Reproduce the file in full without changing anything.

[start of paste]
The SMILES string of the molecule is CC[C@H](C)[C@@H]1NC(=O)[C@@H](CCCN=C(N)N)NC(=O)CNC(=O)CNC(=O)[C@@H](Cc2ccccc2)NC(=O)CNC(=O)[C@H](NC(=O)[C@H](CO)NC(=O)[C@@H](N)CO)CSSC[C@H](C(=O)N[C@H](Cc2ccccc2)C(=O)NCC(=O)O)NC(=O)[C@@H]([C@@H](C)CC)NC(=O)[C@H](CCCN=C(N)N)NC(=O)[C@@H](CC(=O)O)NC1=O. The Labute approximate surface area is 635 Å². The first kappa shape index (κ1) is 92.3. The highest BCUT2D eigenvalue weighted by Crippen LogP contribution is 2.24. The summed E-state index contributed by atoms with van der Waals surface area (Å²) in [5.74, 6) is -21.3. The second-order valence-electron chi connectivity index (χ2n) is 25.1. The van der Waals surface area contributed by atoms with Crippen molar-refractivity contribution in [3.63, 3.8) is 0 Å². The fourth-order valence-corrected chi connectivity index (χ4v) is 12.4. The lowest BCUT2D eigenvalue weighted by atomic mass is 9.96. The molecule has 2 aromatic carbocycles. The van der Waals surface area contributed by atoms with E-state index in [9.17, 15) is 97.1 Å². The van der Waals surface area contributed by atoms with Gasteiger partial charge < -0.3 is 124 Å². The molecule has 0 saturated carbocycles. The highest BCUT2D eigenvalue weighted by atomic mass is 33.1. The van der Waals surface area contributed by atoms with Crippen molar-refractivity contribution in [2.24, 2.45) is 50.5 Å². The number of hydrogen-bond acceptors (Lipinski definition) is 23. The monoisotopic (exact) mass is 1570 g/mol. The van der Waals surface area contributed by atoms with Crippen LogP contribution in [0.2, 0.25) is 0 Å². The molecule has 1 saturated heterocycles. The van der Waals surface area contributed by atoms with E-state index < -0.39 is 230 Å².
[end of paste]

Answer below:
The SMILES string of the molecule is CC[C@H](C)[C@@H]1NC(=O)[C@@H](CCCN=C(N)N)NC(=O)CNC(=O)CNC(=O)[C@@H](Cc2ccccc2)NC(=O)CNC(=O)[C@H](NC(=O)[C@H](CO)NC(=O)[C@@H](N)CO)CSSC[C@H](C(=O)N[C@H](Cc2ccccc2)C(=O)NCC(=O)O)NC(=O)[C@@H]([C@@H](C)CC)NC(=O)[C@H](CCCN=C(N)N)NC(=O)[C@@H](CC(=O)O)NC1=O. The Labute approximate surface area is 635 Å². The first kappa shape index (κ1) is 92.3. The highest BCUT2D eigenvalue weighted by Crippen LogP contribution is 2.24. The summed E-state index contributed by atoms with van der Waals surface area (Å²) in [5.74, 6) is -21.3. The second-order valence-electron chi connectivity index (χ2n) is 25.1. The van der Waals surface area contributed by atoms with Crippen molar-refractivity contribution in [3.63, 3.8) is 0 Å². The fourth-order valence-corrected chi connectivity index (χ4v) is 12.4. The lowest BCUT2D eigenvalue weighted by atomic mass is 9.96. The molecule has 2 aromatic carbocycles. The van der Waals surface area contributed by atoms with E-state index in [9.17, 15) is 97.1 Å². The van der Waals surface area contributed by atoms with Gasteiger partial charge < -0.3 is 124 Å². The molecule has 0 saturated carbocycles. The highest BCUT2D eigenvalue weighted by atomic mass is 33.1. The van der Waals surface area contributed by atoms with Crippen molar-refractivity contribution in [2.24, 2.45) is 50.5 Å². The number of hydrogen-bond acceptors (Lipinski definition) is 23. The monoisotopic (exact) mass is 1570 g/mol. The van der Waals surface area contributed by atoms with Crippen LogP contribution in [0.2, 0.25) is 0 Å². The molecule has 1 saturated heterocycles. The van der Waals surface area contributed by atoms with E-state index < -0.39 is 230 Å².